The Fair Work Commission's decision to uphold the sacking of a BP technician based on his use of a common meme in a private Facebook group appears obviously mistaken and an appeal is likely, the Australian Workers' Union has confirmed today.
The sacked technician used the common 'Hitler Downfall' meme format to parody the enterprise bargaining negotiations process at BP. He distributed the video to a private Facebook group of friends and colleagues.
In rejecting the technician's unfair dismissal claim, commission deputy president Melanie Binet said she was "satisfied that when viewed in context that a reasonable person would consider the Hitler video inappropriate and offensive."
BP's investigation had found the worker had been "involved in creating... an offensive and inappropriate video depicting BP representatives involved in the current.... negotiations as Nazis."
AWU National Secretary Daniel Walton said the decision was obviously based on misunderstanding.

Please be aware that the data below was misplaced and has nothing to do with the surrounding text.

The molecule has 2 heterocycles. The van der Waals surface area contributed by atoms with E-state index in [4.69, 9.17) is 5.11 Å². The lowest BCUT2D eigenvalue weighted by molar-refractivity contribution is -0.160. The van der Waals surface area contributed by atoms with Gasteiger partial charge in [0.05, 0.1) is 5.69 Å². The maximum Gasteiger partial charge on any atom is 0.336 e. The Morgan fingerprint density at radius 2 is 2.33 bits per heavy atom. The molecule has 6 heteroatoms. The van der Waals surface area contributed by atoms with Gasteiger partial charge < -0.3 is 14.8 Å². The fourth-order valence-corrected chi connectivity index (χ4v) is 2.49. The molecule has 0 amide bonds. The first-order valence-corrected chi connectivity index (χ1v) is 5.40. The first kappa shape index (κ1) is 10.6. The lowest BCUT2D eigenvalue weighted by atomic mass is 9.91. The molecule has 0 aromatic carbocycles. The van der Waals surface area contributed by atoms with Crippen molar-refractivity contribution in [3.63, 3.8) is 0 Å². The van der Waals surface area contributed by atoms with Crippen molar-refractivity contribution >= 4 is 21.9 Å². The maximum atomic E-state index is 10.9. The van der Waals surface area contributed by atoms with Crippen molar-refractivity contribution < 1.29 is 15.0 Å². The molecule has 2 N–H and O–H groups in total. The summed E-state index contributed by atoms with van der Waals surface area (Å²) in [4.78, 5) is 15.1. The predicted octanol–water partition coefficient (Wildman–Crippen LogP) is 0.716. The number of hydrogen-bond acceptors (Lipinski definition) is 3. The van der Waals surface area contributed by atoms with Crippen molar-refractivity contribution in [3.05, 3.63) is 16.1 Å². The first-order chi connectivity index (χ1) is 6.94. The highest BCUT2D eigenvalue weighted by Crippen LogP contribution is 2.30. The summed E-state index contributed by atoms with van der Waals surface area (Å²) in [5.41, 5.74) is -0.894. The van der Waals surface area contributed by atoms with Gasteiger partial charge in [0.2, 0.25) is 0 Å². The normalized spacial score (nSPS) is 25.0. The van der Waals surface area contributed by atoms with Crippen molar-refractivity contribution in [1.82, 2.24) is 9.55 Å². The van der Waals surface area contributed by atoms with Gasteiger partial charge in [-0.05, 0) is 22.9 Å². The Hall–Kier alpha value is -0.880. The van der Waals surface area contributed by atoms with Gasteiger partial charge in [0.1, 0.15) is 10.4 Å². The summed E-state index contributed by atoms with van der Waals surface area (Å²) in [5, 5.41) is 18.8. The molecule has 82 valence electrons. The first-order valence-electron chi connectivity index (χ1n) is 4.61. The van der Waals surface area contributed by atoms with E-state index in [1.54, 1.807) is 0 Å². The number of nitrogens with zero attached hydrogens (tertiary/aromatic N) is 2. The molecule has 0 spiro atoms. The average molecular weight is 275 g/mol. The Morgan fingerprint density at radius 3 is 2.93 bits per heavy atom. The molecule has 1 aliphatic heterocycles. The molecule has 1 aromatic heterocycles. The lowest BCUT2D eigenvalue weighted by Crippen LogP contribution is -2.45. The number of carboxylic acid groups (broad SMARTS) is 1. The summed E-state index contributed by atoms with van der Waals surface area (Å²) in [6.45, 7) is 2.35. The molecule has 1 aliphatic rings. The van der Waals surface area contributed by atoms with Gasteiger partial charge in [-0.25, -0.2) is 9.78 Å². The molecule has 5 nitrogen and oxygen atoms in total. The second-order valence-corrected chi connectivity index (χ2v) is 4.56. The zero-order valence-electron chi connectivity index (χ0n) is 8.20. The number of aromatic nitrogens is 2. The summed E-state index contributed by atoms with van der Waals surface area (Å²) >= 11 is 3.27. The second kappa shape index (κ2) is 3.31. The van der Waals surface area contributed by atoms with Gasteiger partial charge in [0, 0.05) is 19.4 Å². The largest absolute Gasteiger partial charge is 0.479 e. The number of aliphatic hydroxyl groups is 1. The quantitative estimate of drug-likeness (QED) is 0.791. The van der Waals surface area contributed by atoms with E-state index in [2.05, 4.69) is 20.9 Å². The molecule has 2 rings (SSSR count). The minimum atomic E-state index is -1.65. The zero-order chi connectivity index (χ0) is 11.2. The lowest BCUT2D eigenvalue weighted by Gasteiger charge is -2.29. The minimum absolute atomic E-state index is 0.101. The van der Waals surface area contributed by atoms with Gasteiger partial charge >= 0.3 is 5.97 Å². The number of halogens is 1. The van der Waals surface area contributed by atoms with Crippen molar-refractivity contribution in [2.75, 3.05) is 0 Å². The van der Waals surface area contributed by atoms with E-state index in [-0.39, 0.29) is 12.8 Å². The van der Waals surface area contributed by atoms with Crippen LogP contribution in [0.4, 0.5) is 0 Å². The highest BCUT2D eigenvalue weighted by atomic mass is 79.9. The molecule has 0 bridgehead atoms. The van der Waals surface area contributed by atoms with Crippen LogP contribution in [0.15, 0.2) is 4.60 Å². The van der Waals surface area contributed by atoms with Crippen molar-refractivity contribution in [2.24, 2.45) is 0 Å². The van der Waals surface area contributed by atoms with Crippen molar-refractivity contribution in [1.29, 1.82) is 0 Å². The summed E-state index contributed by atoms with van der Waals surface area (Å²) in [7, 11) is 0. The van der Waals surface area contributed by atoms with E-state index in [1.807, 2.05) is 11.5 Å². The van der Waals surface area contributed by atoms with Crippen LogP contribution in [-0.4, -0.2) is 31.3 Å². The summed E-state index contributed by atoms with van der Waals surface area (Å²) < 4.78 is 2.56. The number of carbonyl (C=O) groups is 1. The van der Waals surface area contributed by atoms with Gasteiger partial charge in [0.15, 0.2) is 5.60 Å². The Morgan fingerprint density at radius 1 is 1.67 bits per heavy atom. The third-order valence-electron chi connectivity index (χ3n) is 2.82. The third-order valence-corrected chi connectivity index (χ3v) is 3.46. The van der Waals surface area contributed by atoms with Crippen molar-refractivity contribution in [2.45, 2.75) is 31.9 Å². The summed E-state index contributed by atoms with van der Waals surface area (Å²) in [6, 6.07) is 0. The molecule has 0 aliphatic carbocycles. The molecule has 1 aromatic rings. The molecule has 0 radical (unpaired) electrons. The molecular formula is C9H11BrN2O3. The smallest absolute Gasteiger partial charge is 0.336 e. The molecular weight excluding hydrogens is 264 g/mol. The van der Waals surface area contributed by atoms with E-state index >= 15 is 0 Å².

"'Hitler Downfall' videos are a joke, but the decision to sack a worker over one is not," Mr Walton said.
"This is a long-serving, loyal employee who has lost his job because the Fair Work Commission is seemingly unfamiliar with a meme that's over a decade old.
"As anyone with a smartphone and a sense of humour can tell you, Hitler Downfall parody videos are not about comparing anyone to actual Nazis. It's about depicting a high-stress group conflict situation and overlaying details about a current event. Like most people I've seen versions of these meme about sport, politics, reality TV — it's very well established.
"I understand that if you were completely unfamiliar with the meme you might think a comparison was being made to Nazis. But that's just not what this video means in 2019. So this is a worker who has been sacked because of a cultural misunderstanding. It's ludicrous.
"If you said 'bugger' in front of your boss on a worksite they would likely not bat an eyelid. But if they'd never heard the term before and they looked up the literal meaning they might be appalled. Yet you shouldn't be sacked over such a misunderstanding."